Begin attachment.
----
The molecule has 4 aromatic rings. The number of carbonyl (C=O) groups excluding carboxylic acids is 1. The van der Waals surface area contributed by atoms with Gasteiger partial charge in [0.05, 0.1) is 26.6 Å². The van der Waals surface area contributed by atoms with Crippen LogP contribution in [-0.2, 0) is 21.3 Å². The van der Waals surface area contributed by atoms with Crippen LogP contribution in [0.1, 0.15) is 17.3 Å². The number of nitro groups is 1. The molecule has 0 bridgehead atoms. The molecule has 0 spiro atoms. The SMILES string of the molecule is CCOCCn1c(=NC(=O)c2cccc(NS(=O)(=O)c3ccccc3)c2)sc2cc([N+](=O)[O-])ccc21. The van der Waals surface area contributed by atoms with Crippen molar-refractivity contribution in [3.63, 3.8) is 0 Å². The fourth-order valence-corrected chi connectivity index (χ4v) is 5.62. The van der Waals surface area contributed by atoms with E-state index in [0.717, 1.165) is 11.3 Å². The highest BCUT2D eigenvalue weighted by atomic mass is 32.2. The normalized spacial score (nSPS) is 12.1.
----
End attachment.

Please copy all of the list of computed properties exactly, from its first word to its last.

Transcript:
The molecule has 4 aromatic rings. The number of carbonyl (C=O) groups excluding carboxylic acids is 1. The van der Waals surface area contributed by atoms with Gasteiger partial charge in [0.05, 0.1) is 26.6 Å². The van der Waals surface area contributed by atoms with Crippen LogP contribution in [-0.2, 0) is 21.3 Å². The van der Waals surface area contributed by atoms with Crippen LogP contribution in [0.1, 0.15) is 17.3 Å². The number of nitro groups is 1. The molecule has 0 bridgehead atoms. The molecule has 0 spiro atoms. The SMILES string of the molecule is CCOCCn1c(=NC(=O)c2cccc(NS(=O)(=O)c3ccccc3)c2)sc2cc([N+](=O)[O-])ccc21. The van der Waals surface area contributed by atoms with Crippen molar-refractivity contribution in [3.63, 3.8) is 0 Å². The fourth-order valence-corrected chi connectivity index (χ4v) is 5.62. The van der Waals surface area contributed by atoms with E-state index in [0.717, 1.165) is 11.3 Å². The highest BCUT2D eigenvalue weighted by atomic mass is 32.2. The normalized spacial score (nSPS) is 12.1.